The Turkish government has tried to distribute tablet computers to hundreds of families still displaced from their homes by an earthquake that struck the eastern province of Van in 2011 reportedly on condition that the families become party members. While many children have become dependent on tablets for remote education during the pandemic, the seeming bribe angered some residents of the settlement.
Turkey's online education system crashed on the morning of the second day of school, although the system was used during make-up classes leading up to schools' reopening. The system displayed a message that read "too crowded," locking out teachers and students alike.
Education Minister Ziya Selçuk has announced that schools will reopen on Aug. 31 with distance learning, but face-to-face lessons will not resume until Sept. 21. Selçuk's comments came after the Health Ministry's Coronavirus Science Committee suggested that face-to-face lessons should be postponed for at least a month amid the novel coronavirus outbreak.
Turkish Education Minister Ziya Selçuk has said that the occupancy rate of Islamic schools - Anatolian İmam Hatip high schools - has reached 99.8 percent. The statistics drew ire on social media, with hundreds of users pointing to the fact that students who fail to enroll in a high school are automatically placed in İmam Hatip schools.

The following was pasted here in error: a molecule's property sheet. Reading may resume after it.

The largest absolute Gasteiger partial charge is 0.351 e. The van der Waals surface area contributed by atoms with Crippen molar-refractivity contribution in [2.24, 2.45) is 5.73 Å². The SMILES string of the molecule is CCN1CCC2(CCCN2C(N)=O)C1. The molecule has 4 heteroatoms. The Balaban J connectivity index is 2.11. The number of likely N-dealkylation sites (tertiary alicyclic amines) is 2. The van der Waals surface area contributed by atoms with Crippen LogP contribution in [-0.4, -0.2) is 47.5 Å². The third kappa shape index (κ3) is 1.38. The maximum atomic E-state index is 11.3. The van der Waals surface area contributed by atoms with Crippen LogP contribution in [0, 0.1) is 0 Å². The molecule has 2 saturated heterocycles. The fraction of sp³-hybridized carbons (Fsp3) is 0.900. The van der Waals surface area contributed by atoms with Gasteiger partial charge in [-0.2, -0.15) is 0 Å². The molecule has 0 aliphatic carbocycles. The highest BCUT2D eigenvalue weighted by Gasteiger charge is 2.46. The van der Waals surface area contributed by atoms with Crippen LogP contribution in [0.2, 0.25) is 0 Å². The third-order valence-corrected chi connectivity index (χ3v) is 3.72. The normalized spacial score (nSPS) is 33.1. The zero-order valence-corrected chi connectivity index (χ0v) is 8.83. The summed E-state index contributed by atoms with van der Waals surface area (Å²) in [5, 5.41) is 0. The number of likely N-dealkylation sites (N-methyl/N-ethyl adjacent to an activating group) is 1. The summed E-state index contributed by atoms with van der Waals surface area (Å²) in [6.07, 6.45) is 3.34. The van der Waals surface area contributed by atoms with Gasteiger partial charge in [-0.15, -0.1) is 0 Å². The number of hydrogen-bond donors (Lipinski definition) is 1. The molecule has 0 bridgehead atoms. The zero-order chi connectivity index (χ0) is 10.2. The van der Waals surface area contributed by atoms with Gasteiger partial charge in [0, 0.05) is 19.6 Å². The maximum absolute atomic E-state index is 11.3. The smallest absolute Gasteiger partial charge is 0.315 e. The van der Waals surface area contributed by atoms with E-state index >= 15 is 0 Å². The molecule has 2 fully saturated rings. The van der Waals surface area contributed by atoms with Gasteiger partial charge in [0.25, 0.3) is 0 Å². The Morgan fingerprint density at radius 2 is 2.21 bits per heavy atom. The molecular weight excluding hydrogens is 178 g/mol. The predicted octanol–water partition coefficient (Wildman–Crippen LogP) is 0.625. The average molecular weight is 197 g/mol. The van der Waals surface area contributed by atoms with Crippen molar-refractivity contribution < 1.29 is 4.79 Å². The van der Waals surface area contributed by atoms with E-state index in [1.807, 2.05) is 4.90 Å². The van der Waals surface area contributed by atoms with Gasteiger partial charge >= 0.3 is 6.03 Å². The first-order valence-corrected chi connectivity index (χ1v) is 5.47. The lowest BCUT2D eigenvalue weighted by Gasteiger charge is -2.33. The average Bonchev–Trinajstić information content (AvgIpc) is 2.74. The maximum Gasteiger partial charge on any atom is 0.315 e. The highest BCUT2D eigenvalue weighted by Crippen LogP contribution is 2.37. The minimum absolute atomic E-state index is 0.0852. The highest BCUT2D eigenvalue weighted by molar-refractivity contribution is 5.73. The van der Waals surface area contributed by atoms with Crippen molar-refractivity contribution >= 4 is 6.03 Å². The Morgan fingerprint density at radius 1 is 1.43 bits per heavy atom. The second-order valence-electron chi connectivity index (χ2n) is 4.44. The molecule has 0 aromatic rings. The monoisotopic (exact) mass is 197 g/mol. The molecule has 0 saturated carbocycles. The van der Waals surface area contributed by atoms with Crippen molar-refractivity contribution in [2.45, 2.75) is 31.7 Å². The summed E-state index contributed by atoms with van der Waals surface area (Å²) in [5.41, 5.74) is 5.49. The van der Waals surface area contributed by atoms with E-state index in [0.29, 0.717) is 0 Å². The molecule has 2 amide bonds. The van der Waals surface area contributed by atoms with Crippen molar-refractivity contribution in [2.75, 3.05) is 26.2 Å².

A Turkish Coronavirus Science Committee member said that the muslim holiday of Eid al-Adha would determine whether schools could reopen at the end of August. The professor noted that social traffic during celebrations could make infections spike.
Turkish Education Minister Ziya Selçuk said that they would decide whether classes would be carried out remotely "at the end of August, beginning of September." The academic year is scheduled to start on August 31 so far.
Turkish Deputy Parliament Speaker and main opposition Republican People's Party (CHP) deputy Levent Gök broke a world record on running the longest uninterrupted session in a national parliament with eight hours and 13 minutes.
Turkey's Education Ministry has given the same response to two separate parliamentary questions submitted by an opposition deputy. The inquiries that Ersoy submitted pertained to two separate books that were being distributed in public schools, to which Minister Ziya Selçuk replied by giving the same generic legally-worded explanation.
The decision to send children to schools after the measures imposed against the coronavirus (COVID-19) pandemic are lifted will reportedly be up to parents. According to a pro-government daily, schools will remain shut for kindergarten and elementary school students.
Turkey's Education Minister Ziya Selçuk has said that there is not yet "a clear date" for schools reopening but signaled that the option of September or October "outweighs" the others amid the ongoing coronavirus outbreak.
Turkish schools will remain closed until April 30 due to coronavirus pandemic and will continue to offer remote learning from home for students during this time period, said Education Minister Ziya Selçuk.